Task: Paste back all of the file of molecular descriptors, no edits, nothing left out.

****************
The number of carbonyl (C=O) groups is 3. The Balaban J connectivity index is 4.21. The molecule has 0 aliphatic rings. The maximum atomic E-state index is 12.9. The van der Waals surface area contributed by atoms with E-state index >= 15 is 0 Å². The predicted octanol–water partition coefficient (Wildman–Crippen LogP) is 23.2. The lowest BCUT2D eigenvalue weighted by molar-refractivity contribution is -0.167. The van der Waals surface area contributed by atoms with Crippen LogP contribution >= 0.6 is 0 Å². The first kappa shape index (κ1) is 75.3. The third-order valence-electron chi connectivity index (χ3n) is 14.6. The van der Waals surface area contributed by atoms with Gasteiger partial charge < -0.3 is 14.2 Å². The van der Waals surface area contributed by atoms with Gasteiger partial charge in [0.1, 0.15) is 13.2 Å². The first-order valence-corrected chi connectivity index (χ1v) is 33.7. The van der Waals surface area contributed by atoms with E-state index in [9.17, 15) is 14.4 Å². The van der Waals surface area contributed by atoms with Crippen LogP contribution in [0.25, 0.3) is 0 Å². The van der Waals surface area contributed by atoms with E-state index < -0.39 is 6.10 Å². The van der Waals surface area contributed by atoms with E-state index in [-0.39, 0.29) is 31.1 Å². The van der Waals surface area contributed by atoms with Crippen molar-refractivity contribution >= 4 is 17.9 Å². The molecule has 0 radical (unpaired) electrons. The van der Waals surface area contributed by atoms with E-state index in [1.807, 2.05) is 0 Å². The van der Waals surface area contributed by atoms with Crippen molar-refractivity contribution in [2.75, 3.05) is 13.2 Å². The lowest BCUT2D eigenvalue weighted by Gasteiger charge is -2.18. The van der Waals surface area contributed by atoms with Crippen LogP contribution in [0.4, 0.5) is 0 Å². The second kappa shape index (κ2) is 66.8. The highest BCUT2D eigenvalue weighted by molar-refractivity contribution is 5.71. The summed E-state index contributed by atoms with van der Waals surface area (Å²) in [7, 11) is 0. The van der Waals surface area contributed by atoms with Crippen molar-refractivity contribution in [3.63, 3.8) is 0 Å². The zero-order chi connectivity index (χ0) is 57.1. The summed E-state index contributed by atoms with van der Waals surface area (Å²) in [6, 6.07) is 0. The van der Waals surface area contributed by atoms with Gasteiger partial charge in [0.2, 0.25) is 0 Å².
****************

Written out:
The number of carbonyl (C=O) groups is 3. The Balaban J connectivity index is 4.21. The molecule has 0 aliphatic rings. The maximum atomic E-state index is 12.9. The van der Waals surface area contributed by atoms with E-state index >= 15 is 0 Å². The predicted octanol–water partition coefficient (Wildman–Crippen LogP) is 23.2. The lowest BCUT2D eigenvalue weighted by molar-refractivity contribution is -0.167. The van der Waals surface area contributed by atoms with Crippen LogP contribution >= 0.6 is 0 Å². The first kappa shape index (κ1) is 75.3. The third-order valence-electron chi connectivity index (χ3n) is 14.6. The van der Waals surface area contributed by atoms with Gasteiger partial charge < -0.3 is 14.2 Å². The van der Waals surface area contributed by atoms with Gasteiger partial charge in [0.1, 0.15) is 13.2 Å². The first-order valence-corrected chi connectivity index (χ1v) is 33.7. The van der Waals surface area contributed by atoms with E-state index in [9.17, 15) is 14.4 Å². The van der Waals surface area contributed by atoms with Crippen LogP contribution in [0.25, 0.3) is 0 Å². The van der Waals surface area contributed by atoms with E-state index < -0.39 is 6.10 Å². The van der Waals surface area contributed by atoms with E-state index in [-0.39, 0.29) is 31.1 Å². The van der Waals surface area contributed by atoms with Crippen molar-refractivity contribution >= 4 is 17.9 Å². The molecule has 0 radical (unpaired) electrons. The van der Waals surface area contributed by atoms with E-state index in [1.807, 2.05) is 0 Å². The van der Waals surface area contributed by atoms with Crippen molar-refractivity contribution in [2.75, 3.05) is 13.2 Å². The lowest BCUT2D eigenvalue weighted by Gasteiger charge is -2.18. The van der Waals surface area contributed by atoms with Crippen LogP contribution in [0.4, 0.5) is 0 Å². The second kappa shape index (κ2) is 66.8. The highest BCUT2D eigenvalue weighted by molar-refractivity contribution is 5.71. The summed E-state index contributed by atoms with van der Waals surface area (Å²) in [7, 11) is 0. The van der Waals surface area contributed by atoms with Crippen molar-refractivity contribution in [3.63, 3.8) is 0 Å². The zero-order chi connectivity index (χ0) is 57.1. The summed E-state index contributed by atoms with van der Waals surface area (Å²) in [6, 6.07) is 0. The van der Waals surface area contributed by atoms with Gasteiger partial charge in [0.2, 0.25) is 0 Å².